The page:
Film Review: The Purge


The Co-Writer of Assault on Precinct 13 and The Negotiator – James DeMonaco -releases the beast as the writer/director of the new horror thriller, The Purge. Set in a non-too-distant future America, a new group of founding fathers have brought the United States in to a new age, where crime is at a all time low. This is due to one reason, the annual purge, on one night a year all emergency services are suspended and all crime is legal. No one is available to patch up your wounds and no one will come to your rescue, justice is in the hands of the citizens.

The narrative follows James Sandin (Ethan Hawke) a security salesman who has capitalized on peoples need to defend themselves against the purge. As he and his family settle in for another night behind the sanctity of their defense system, they’re protective bubble is burst when James’ son Charlie (Max Burkholder) allows a victim of the purge to seek refuge inside their home, in turn annoying the victims persecutors led by a menacing but well mannered Rhys Wakefield.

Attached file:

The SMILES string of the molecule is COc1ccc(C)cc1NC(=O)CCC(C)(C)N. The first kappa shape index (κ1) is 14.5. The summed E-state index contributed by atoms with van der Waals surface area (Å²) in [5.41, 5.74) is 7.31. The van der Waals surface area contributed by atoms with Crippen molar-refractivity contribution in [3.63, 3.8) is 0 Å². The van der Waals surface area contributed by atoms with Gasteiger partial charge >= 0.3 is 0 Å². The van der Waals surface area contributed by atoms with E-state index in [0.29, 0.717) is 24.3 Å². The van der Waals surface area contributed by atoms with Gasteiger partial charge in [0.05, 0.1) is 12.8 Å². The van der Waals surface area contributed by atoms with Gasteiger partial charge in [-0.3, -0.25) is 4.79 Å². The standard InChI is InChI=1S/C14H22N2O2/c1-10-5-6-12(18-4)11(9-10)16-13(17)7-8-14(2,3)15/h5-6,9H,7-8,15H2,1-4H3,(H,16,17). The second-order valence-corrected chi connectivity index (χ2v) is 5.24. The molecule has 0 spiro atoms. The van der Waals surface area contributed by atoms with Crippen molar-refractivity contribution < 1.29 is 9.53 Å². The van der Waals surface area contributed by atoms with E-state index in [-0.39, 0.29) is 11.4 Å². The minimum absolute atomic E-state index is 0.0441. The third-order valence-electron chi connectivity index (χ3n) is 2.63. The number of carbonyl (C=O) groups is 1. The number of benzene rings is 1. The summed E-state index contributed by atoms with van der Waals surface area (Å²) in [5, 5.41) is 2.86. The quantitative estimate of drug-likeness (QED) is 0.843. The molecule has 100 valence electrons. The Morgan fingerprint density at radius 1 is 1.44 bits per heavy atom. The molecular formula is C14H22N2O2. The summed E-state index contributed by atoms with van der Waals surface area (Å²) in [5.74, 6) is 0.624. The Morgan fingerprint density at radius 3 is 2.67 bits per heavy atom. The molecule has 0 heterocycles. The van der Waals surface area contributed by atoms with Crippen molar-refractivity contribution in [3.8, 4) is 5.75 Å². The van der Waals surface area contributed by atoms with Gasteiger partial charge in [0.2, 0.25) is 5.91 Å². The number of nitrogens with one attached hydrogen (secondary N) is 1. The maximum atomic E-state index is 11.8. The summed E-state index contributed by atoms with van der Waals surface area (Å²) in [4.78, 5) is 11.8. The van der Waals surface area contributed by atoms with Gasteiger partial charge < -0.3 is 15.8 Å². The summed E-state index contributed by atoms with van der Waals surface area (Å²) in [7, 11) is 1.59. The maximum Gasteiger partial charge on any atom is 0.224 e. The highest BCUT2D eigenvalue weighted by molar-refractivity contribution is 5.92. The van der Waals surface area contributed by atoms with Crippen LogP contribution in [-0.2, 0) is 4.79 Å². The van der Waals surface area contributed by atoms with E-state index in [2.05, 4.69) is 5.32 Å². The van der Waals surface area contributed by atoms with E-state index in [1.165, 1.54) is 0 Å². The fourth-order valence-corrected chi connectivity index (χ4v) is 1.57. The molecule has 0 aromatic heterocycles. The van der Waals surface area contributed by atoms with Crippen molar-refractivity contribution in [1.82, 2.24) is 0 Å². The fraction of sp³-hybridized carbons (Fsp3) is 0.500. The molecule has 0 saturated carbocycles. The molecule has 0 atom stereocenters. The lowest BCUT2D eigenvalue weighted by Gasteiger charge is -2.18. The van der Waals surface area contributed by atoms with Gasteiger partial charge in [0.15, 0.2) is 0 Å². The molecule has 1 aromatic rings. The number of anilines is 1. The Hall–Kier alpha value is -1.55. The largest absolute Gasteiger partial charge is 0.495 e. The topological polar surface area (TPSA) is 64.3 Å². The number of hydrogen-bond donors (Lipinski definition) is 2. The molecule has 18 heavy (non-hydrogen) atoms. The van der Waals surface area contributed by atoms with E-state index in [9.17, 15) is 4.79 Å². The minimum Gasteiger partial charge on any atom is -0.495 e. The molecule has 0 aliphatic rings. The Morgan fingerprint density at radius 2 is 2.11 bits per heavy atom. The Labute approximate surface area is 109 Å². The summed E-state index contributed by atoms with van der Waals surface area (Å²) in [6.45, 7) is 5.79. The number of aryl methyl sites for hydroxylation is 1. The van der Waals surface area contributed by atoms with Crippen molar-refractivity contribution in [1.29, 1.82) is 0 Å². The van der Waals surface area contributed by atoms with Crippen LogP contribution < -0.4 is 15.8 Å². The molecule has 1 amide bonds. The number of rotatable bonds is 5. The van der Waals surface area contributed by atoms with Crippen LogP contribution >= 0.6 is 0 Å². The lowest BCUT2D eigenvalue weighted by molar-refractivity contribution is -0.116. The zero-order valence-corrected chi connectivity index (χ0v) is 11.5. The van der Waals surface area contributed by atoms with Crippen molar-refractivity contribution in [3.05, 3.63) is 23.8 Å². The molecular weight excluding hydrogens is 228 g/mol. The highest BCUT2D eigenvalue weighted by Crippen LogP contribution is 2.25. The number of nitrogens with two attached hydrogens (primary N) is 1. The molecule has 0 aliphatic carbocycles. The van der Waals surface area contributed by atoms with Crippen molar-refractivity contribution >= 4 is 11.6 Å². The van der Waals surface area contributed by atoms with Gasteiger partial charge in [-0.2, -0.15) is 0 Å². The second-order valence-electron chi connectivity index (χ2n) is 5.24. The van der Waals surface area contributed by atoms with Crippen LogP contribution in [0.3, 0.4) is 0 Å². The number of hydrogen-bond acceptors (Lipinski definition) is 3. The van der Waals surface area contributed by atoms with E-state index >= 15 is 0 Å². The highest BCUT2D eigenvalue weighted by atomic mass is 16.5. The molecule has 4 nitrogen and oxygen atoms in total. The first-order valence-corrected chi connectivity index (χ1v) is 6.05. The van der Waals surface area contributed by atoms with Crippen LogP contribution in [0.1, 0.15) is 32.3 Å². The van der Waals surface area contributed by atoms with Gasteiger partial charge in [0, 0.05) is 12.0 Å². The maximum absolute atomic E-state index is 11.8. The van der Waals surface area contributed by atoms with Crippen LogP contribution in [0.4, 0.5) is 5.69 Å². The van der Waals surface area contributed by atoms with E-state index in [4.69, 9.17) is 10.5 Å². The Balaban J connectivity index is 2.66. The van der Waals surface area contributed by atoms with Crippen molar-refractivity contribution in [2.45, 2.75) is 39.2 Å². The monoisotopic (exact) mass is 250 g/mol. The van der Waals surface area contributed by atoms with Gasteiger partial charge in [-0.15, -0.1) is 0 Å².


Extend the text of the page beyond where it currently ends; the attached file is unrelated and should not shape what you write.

This sets up the dilemma our protagonist and his family face. James and his wife Mary (Lena Headey) now have to wrestle with the idea of finding the victim and handing him over to his executioners or to help this stranger, and fight his hunters along side him at the risk of their own annihilation. They have to do this whilst also trying to find their daughter Zoey (Adelaide Kane), who is lost in the sea of darkness cast upon their home by the victim’s hunters and unaware of the capabilities of the stranger roaming the house with her.

Sadly though the concept is this films major selling point; it too often falls foul of clichés and predictability, although the use of horror motifs does make for an interesting viewing. For those of us who love to watch movies that make us ascertain what we would do in that situation, this film is perfect, but to all other moviegoers it is complete dribble.

Director: James DeMonaco
Cast:  Adelaide Kane, Edwin Hodge, Ethan Hawke, Lena Headey, Max Burkholder, Tony Oller
Runtime: 85 mins
Cert UK: 15

You must be logged in to post a comment Login